Pitmaston Pineapple: I don’t know a lot about this apple. It hasn’t actually performed well here in sunny California far from its cool damp homeland of Britain, but the descriptions are so compelling that I figured I’d list the few scions I have anyway. Says Stephen Hayes… “The flavour is eyebrow raising, it really does taste of pineapples, you won't believe it until you try. Rich, honeyed and sweet. One of the rarest apples there is, and one of my favorites. Unreliable cropper, always needs thinning, relatively prone to scab and canker, in fact the only thing this apple has going for it is that it has an absolutely fantastic flavor. Season October-November”
Newtown Pippin: When I was a little kid, there were three apples in the store, red, yellow and green. This was before Granny Smith was popularized and the green apple of the day with Newtown Pippin, a very old and revered American variety. It was so loved in England where it was difficult to grow that it was exported fresh in barrels on sailing ships to supply a demand there. In spite of being quite common, few people have tasted a ripe one. Like Granny Smith now, they are picked totally unripe and sold and eaten unripe. It has a reputation as a sterling keeper and develops flavor in storage. Scions are on the skinny side as that is how it tends to grow.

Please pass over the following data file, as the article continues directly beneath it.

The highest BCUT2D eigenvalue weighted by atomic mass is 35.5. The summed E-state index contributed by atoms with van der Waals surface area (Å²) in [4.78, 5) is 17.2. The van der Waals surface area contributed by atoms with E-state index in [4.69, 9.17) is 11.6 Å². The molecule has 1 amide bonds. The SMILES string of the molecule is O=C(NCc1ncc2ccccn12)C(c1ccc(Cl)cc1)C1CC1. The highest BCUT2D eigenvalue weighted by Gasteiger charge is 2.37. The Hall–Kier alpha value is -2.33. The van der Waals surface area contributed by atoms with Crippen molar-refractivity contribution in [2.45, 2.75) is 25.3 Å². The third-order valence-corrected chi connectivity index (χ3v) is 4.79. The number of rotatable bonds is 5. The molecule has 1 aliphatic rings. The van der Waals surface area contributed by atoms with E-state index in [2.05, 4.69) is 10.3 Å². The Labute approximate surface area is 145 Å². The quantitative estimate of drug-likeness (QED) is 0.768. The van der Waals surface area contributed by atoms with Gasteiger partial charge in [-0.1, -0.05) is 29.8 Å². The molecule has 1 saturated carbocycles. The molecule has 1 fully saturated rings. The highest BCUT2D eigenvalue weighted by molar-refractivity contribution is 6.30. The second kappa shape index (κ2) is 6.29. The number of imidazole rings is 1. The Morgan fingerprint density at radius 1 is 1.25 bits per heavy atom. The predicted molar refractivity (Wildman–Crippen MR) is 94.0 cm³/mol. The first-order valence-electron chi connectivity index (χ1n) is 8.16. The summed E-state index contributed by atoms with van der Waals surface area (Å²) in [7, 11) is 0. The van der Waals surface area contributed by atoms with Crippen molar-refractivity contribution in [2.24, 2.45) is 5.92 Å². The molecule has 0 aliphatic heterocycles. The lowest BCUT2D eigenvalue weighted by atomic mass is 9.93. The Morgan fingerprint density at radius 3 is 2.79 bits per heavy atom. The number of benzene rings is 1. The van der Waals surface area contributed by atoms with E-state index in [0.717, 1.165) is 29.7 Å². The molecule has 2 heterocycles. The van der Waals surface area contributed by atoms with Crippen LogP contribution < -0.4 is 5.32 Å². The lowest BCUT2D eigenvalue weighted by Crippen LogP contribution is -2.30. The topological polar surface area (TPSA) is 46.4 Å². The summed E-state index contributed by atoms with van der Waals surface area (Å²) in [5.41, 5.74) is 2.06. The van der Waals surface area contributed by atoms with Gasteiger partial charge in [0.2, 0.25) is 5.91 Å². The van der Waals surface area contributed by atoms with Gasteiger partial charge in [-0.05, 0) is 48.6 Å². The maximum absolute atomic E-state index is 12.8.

Zabbergau Reinette: This variety has grown on me over the last couple of seasons. It is a large russeted apple, but not really a classic russet flavorwise. It is quite sharp. Nothing sensational, but good eating if you like a sharp apple. Tasting video here.
Ashmead’s Kernel: A very highly rated English dessert russet. Should be tried in every extensive heirloom collection.